Mozart described the importance of good operatic texts in a letter regarding The Abduction from the Seraglio (Die Entführung aus dem Serail) in a letter to his father in 1781:
…the Poesie is totally in tune with the character if this stupid, coarse, and malicious Osmin [the servant character] – and I am well aware that the kind of verse used here is not the best – but it agrees completely with the musical ideas that had been wandering around my head, even before I had seen the text, so I couldn’t help liking it; – and I’m willing to bet that when it is performed, nothing will be found inadequate. As far as the Poesie of the original play is concerned, I cannot say anything against it either. Belmont’s aria, “Oh, how anxious,” etc., could not have been written any better for the music. – Konstanze’s aria is not bad either, especially the first part, except for the bui and “sorrow now rests in my breast,” – for you cannot say sorrow “rests.” – I don’t know, but it seems to me – that in an opera the Poesie must always be the obedient daughter of the Music. – Why are Italian comic operas so popular everywhere? – in spite of their wretched texts! … Because the music reigns supreme – which makes one forget everything else. – and an opera that is well designed must, therefore, please all the more; where words are written expressly for the Music and not merely to suit some miserable rhyme here and there; god knows, they contribute nothing, no matter what they offer, to the success of a theatrical performance, but they can certainly do a lot of harm; I’m talking abut creating words – or entire strophes – which ruin the composer’s entire concept. – Verses are probably the most indispensable element for music – but rhymes – created solely for the sake of rhyming – are the most detrimental. – those gentlemen who work in such a pedantic fashion will always go under, together with their music. –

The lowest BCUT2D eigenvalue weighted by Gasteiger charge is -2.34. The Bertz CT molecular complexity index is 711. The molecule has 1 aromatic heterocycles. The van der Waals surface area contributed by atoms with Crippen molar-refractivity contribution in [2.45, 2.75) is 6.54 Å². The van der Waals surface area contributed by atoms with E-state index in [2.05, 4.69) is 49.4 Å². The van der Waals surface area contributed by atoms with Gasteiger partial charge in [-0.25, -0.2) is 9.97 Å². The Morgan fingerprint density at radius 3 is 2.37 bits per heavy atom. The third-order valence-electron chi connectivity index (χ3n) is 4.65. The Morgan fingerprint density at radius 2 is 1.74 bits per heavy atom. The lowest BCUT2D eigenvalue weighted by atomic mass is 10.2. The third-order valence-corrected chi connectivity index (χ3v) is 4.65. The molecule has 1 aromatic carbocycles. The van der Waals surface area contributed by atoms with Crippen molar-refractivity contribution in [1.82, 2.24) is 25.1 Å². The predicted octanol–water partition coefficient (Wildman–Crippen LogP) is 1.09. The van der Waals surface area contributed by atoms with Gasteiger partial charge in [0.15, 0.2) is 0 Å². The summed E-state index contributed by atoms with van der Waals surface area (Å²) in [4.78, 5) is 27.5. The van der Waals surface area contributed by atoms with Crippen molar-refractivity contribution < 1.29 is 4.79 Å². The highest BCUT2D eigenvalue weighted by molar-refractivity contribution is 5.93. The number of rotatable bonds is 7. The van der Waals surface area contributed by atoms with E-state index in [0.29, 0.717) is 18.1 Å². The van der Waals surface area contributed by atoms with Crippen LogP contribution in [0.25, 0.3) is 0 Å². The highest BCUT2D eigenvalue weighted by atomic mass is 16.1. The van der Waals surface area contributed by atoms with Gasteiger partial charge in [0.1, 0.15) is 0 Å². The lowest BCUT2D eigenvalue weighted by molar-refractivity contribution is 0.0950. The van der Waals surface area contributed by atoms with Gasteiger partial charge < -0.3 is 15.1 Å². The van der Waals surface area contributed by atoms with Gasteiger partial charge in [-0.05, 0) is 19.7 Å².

It is so much better if a good composer, who understands something about the stage and can make a suggestion here and there, is able to team up with an intelligent Poet and create a true Phoenix. – In such a case one need not worry about the applause even of the ignorant! – The Poets seem to me almost like trumpeters with their professional tricks! – if we composers always just follow our rules, which were quite useful in years past when one didn’t know any better, we would come up with a kind of music that is just as useless as their librettos.
– W. A. Mozart, in a letter to his father, October 13 1781.
Cited in: Spaethling, Robert (2000) Mozart’s Letters; Mozart’s Life. London: Faber and Faber, p.288-289.